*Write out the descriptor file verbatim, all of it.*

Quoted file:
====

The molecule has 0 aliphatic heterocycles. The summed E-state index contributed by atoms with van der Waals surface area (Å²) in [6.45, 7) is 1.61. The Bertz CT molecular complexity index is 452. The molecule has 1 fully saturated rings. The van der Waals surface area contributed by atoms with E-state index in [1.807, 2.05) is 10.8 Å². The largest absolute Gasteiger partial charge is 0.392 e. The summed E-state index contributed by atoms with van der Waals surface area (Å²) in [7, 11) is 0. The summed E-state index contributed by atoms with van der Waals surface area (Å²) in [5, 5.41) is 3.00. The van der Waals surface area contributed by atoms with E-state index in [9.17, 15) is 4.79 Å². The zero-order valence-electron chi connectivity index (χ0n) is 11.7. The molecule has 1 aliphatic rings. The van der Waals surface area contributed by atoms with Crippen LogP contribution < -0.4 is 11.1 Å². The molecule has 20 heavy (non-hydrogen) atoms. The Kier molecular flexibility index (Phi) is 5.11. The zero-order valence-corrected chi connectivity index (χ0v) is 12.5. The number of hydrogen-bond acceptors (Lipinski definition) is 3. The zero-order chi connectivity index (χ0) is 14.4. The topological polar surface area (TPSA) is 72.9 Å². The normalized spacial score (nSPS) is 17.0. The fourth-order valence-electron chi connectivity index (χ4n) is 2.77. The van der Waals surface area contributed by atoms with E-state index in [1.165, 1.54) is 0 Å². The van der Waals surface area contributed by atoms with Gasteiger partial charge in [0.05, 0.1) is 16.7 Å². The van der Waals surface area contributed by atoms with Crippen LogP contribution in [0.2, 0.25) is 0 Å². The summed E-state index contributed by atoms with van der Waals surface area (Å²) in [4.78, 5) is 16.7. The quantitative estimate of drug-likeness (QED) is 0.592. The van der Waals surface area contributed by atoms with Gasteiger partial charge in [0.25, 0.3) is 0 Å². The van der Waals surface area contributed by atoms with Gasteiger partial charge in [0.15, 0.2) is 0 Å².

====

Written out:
The molecule has 0 aliphatic heterocycles. The summed E-state index contributed by atoms with van der Waals surface area (Å²) in [6.45, 7) is 1.61. The Bertz CT molecular complexity index is 452. The molecule has 1 fully saturated rings. The van der Waals surface area contributed by atoms with E-state index in [1.807, 2.05) is 10.8 Å². The largest absolute Gasteiger partial charge is 0.392 e. The summed E-state index contributed by atoms with van der Waals surface area (Å²) in [7, 11) is 0. The summed E-state index contributed by atoms with van der Waals surface area (Å²) in [5, 5.41) is 3.00. The van der Waals surface area contributed by atoms with E-state index in [9.17, 15) is 4.79 Å². The zero-order valence-electron chi connectivity index (χ0n) is 11.7. The molecule has 1 aliphatic rings. The van der Waals surface area contributed by atoms with Crippen LogP contribution < -0.4 is 11.1 Å². The molecule has 20 heavy (non-hydrogen) atoms. The Kier molecular flexibility index (Phi) is 5.11. The zero-order valence-corrected chi connectivity index (χ0v) is 12.5. The number of hydrogen-bond acceptors (Lipinski definition) is 3. The zero-order chi connectivity index (χ0) is 14.4. The topological polar surface area (TPSA) is 72.9 Å². The normalized spacial score (nSPS) is 17.0. The fourth-order valence-electron chi connectivity index (χ4n) is 2.77. The van der Waals surface area contributed by atoms with E-state index in [1.165, 1.54) is 0 Å². The van der Waals surface area contributed by atoms with Gasteiger partial charge in [0.05, 0.1) is 16.7 Å². The van der Waals surface area contributed by atoms with Crippen LogP contribution in [0.2, 0.25) is 0 Å². The summed E-state index contributed by atoms with van der Waals surface area (Å²) in [4.78, 5) is 16.7. The quantitative estimate of drug-likeness (QED) is 0.592. The van der Waals surface area contributed by atoms with Gasteiger partial charge in [0.25, 0.3) is 0 Å². The van der Waals surface area contributed by atoms with Gasteiger partial charge in [0.15, 0.2) is 0 Å².